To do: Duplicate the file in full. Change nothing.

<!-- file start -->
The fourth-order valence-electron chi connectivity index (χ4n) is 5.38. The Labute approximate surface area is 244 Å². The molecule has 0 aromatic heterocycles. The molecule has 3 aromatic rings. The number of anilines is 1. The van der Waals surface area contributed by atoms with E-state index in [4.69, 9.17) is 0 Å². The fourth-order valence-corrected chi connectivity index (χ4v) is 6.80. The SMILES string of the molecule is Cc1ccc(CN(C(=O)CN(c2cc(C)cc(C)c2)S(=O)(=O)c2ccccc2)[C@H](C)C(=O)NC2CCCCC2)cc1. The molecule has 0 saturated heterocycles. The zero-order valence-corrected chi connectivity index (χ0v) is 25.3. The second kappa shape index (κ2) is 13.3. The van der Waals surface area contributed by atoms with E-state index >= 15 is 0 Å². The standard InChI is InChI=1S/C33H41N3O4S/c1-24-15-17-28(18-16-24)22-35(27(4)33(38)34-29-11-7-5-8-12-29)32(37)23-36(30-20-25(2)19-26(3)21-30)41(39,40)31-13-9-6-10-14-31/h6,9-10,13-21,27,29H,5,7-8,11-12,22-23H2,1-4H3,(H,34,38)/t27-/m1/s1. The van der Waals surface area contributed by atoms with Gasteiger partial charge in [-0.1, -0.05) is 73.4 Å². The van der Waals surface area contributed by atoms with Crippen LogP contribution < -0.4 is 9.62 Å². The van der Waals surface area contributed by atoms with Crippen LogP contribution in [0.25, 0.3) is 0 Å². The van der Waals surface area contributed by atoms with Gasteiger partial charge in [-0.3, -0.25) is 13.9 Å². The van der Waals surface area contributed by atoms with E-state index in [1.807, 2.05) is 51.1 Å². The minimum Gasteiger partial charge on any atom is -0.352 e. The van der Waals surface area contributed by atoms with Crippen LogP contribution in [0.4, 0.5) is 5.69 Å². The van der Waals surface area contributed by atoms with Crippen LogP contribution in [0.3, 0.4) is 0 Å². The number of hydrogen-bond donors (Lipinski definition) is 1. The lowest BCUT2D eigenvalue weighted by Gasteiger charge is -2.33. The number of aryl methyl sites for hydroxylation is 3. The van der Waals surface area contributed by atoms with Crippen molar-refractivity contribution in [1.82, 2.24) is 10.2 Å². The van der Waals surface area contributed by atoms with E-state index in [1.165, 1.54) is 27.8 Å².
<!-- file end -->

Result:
The fourth-order valence-electron chi connectivity index (χ4n) is 5.38. The Labute approximate surface area is 244 Å². The molecule has 0 aromatic heterocycles. The molecule has 3 aromatic rings. The number of anilines is 1. The van der Waals surface area contributed by atoms with E-state index in [4.69, 9.17) is 0 Å². The fourth-order valence-corrected chi connectivity index (χ4v) is 6.80. The SMILES string of the molecule is Cc1ccc(CN(C(=O)CN(c2cc(C)cc(C)c2)S(=O)(=O)c2ccccc2)[C@H](C)C(=O)NC2CCCCC2)cc1. The molecule has 0 saturated heterocycles. The zero-order valence-corrected chi connectivity index (χ0v) is 25.3. The second kappa shape index (κ2) is 13.3. The van der Waals surface area contributed by atoms with E-state index >= 15 is 0 Å². The standard InChI is InChI=1S/C33H41N3O4S/c1-24-15-17-28(18-16-24)22-35(27(4)33(38)34-29-11-7-5-8-12-29)32(37)23-36(30-20-25(2)19-26(3)21-30)41(39,40)31-13-9-6-10-14-31/h6,9-10,13-21,27,29H,5,7-8,11-12,22-23H2,1-4H3,(H,34,38)/t27-/m1/s1. The van der Waals surface area contributed by atoms with Gasteiger partial charge in [-0.1, -0.05) is 73.4 Å². The van der Waals surface area contributed by atoms with Crippen LogP contribution < -0.4 is 9.62 Å². The van der Waals surface area contributed by atoms with Crippen LogP contribution in [0.25, 0.3) is 0 Å². The van der Waals surface area contributed by atoms with Gasteiger partial charge in [-0.3, -0.25) is 13.9 Å². The van der Waals surface area contributed by atoms with E-state index in [1.807, 2.05) is 51.1 Å². The minimum Gasteiger partial charge on any atom is -0.352 e. The van der Waals surface area contributed by atoms with Crippen LogP contribution in [0.4, 0.5) is 5.69 Å². The van der Waals surface area contributed by atoms with Crippen LogP contribution in [0.3, 0.4) is 0 Å². The number of hydrogen-bond donors (Lipinski definition) is 1. The lowest BCUT2D eigenvalue weighted by Gasteiger charge is -2.33. The number of aryl methyl sites for hydroxylation is 3. The van der Waals surface area contributed by atoms with Crippen molar-refractivity contribution in [1.82, 2.24) is 10.2 Å². The van der Waals surface area contributed by atoms with E-state index in [1.165, 1.54) is 27.8 Å².